Marvel’s upcoming Black Panther movie is carrying an outsized burden of expectation from audiences and the media. It’s the first Marvel Cinematic Universe (MCU) film led by a black protagonist, but it’s also an origin movie that must establish both a fictional new country and its culture, too. Plus, it’s also a major new franchise for Marvel, who might be winding down some of its legacy heroes, like Iron Man and Captain America.
That’s a lot of baggage for any film to lug around, but Black Panther obviously has a lot riding on its success.
Perhaps all of these expecations helps to explain the film’s suprisingly lengthy runtime of 2 hours 35 minutes (or 135 minutes, if you prefer), as reported by JoBlo. This runtime makes Black Panther the MCU’s lengthiest solo film to-date (Iron Man 3 was 130 minutes, but most MCU solo films are around two hours or less). A long runtime isn’t necessarily a problem, if the film’s pacing is solid and the action compelling — this is a superhero film, after all.
However, the far bigger question for Black Panther is how the general public will respond to a predominately-black cast, writer and director in a superhero film.
First, does this movie have broad appeal? The hardcore Marvel fans will almost certainly show up, but this movie needs to hit north of $800 million worldwide to maintain the momentum of last year’s MCU films (Guardians of the Galaxy Vol. 2, Spider-Man: Homecoming, Thor: Ragnarok) — this requires mainstream turnout, and a film about an African-based, black superhero provides one helluva challenge for Marvel.
Second, and let’s be honest, the superhero genre has a massive diversity and representation problem, which has to change in order to sustain its popularity. Whether this is fair or not is hardly the issue. Last year’s Wonder Woman shattered a bunch of preconceived notions about the drawing power of women, whether it intended to or not. Black Panther is no different with respect to ethnic diversity. Even today there are few Hispanic or Asian characters across this mega-popular genre — and plenty of these characters exist within the deep Marvel canon. Look, if Marvel can get people excited about a talking raccoon and a sentient tree, there’s no reason that a Native American or a Middle-Eastern protagonist won’t fly (figuratively speaking).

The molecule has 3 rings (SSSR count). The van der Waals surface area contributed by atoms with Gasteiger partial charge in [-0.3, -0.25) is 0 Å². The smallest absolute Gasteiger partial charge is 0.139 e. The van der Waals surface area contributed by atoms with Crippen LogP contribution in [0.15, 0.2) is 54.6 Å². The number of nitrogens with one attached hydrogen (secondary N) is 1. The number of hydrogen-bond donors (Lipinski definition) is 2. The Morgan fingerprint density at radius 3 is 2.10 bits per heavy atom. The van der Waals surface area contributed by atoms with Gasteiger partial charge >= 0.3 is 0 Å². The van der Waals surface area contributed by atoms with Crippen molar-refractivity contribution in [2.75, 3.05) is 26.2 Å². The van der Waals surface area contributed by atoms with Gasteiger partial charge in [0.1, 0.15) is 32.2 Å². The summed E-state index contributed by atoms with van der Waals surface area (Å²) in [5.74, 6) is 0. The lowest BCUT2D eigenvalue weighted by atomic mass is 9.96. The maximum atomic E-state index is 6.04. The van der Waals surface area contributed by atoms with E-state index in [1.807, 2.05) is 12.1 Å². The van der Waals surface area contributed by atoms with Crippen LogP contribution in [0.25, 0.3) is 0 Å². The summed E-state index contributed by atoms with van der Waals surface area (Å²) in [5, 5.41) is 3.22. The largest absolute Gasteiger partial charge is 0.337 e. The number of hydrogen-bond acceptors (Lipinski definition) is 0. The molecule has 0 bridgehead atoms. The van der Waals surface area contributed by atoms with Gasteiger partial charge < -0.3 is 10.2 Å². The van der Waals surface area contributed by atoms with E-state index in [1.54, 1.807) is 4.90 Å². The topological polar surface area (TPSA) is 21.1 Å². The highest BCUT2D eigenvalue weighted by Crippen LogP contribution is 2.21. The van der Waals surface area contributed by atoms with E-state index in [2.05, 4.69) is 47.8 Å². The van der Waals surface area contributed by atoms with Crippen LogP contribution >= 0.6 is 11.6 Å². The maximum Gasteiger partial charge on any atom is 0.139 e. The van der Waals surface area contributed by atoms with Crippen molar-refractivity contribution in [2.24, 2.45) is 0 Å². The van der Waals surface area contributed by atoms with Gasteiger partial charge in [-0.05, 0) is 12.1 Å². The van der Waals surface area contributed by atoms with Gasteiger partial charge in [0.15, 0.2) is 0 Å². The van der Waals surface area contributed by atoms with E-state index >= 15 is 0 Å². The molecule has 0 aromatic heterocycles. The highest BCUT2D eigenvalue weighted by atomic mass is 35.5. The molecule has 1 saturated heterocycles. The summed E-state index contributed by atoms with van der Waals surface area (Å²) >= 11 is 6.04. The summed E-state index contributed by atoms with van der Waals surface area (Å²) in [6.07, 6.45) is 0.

So yes, Black Panther probably has been saddled with an unfair burden. It’s an origin film that will test Marvel’s ability to sell stories about non-American cultures led by non-white protagonists. Fortunately, fans already embraced the character, due to his pivotal role in Captain America: Civil War; and now we’re about to learn about his family, his friends, and his enemies too.
Finally, this is a film that Marvel needed to make, and its early trailers suggest that they’ve done it right. As reported by Forbes, Fandango has Black Panther listed as 2018’s second most-anticipated film (beating out Jurassic Park, Deadpool, and Solo: A Star Wars Story, too), so there’s clear interest out there. Ultimately, Black Panther needs to be more than just a good movie, it needs to solidify the advances made by Wonder Woman and open more doors for more communities to seek representation in the genre.